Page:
(By Brian Millis – November 2003)
Executive was fundamental to the 1900 range concept. Together with the hardware, Executive provided the run time environment to applications and other software. It managed short-term time sharing between programs and peripherals and between programs on multiprogramming systems. It carried out peripheral transfers for programs, hiding hardware details and managing the real time interruptions. It controlled program use of store, inter-program protection and the switching between programs. On the early small systems Executive even provided by software some of the more complex instructions such as multiplication and division.
Executive was not one program. Many widely different designs were created over the life of the 1900 series, ranging from that enabling a single user program to be controlled by handswitches on a small 1901 to the later large multiprogramming overlaid Executives. Further, to minimise its use of core store, the specific Executive for a particular machine was tailored to that specific configuration.
The range interface was defined as that provided by hardware and Executive together. This enabled program portability across the range to an extent unique at the time – and in some respects not even achieved today. The same program would run unchanged on any machine and under any 1900 operating system – from the smallest machine running under Executive alone to the largest running under the powerful George 3 or George 4 operating systems. (This contrasted with the IBM 360 series where the interface was defined at the hardware level and some program changes could be required when moving from one regime to another.) The use of the “extracode” technique was a key factor: instructions such as those used to drive peripherals would appear to a user program as part of the order code but in fact be carried out by software in Executive.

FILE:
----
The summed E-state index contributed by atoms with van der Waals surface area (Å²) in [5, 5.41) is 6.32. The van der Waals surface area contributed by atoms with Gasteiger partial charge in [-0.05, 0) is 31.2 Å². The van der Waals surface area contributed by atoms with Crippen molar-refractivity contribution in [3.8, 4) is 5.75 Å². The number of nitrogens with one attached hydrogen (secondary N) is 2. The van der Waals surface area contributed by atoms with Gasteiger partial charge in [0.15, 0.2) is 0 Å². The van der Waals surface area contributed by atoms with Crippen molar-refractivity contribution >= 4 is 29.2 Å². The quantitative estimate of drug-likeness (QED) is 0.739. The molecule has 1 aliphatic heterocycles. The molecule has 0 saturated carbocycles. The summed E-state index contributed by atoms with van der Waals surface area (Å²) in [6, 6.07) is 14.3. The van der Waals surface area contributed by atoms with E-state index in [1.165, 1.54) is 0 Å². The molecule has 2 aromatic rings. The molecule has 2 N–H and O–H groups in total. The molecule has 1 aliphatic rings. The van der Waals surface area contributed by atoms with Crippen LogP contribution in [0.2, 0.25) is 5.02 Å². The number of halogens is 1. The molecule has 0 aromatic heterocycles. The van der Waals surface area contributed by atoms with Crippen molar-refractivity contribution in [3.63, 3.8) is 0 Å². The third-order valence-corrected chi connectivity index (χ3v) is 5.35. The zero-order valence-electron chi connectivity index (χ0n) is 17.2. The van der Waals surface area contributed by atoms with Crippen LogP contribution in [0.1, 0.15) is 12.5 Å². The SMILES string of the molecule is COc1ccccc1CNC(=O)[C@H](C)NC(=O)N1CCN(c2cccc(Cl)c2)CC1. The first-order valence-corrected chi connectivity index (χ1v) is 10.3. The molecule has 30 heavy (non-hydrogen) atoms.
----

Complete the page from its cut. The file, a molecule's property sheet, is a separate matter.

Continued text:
Executive was managed as part of the hardware, the development teams reporting to the hardware management and support being provided by Customer Engineering Services. The position of the range interface and the development teams being together enabled different mixes of hardware and software to be created, as appropriate to the specific system requirement.
Compatibility of this interface was absolute for a program moving to a system up the range, or when moving forward in time to a later machine or to a later version of Executive. Downward compatibility was also strict for a program not using facilities only available higher up in the range. Moreover null responses were normally provided for a such facility when not present- so enabling that to be detected and alternative action taken. Strict compatibility carried through to the later DME systems, which enabled 1900 software to be run on 2900 machines.
The interface definition was controlled by a Compatibility Committee which was formed in 1964 spontaneously between the active parties. There was more willingness to compromise between designers than is often the case – in part because the original architecture was imported from outside so no-one's sacred cow! This committee also controlled file formats for magnetic media.
Complex job management on 1900 systems was provided by the George operating systems which ran on top of Executive. However Executive provided basic features for loading and starting programs and so a 1900 machine could be used without any George system. This enabled a small machine without any disc or drum (backing store) to be run without the overhead of a George. It was also invaluable early on in enabling systems to be delivered before development of the George systems was complete.
George 1 and 2 used the normal user interface to Executive. (Later, on small disc systems George 1 facilities were eventually merged into an Executive variant known as George 1S.) George 3 and 4 systems were much more complex. Here Executive was a smaller core, insulating George and other programs from the hardware. A special interface existed between George and Executive and the two worked together to provide the full range interface to the programs above.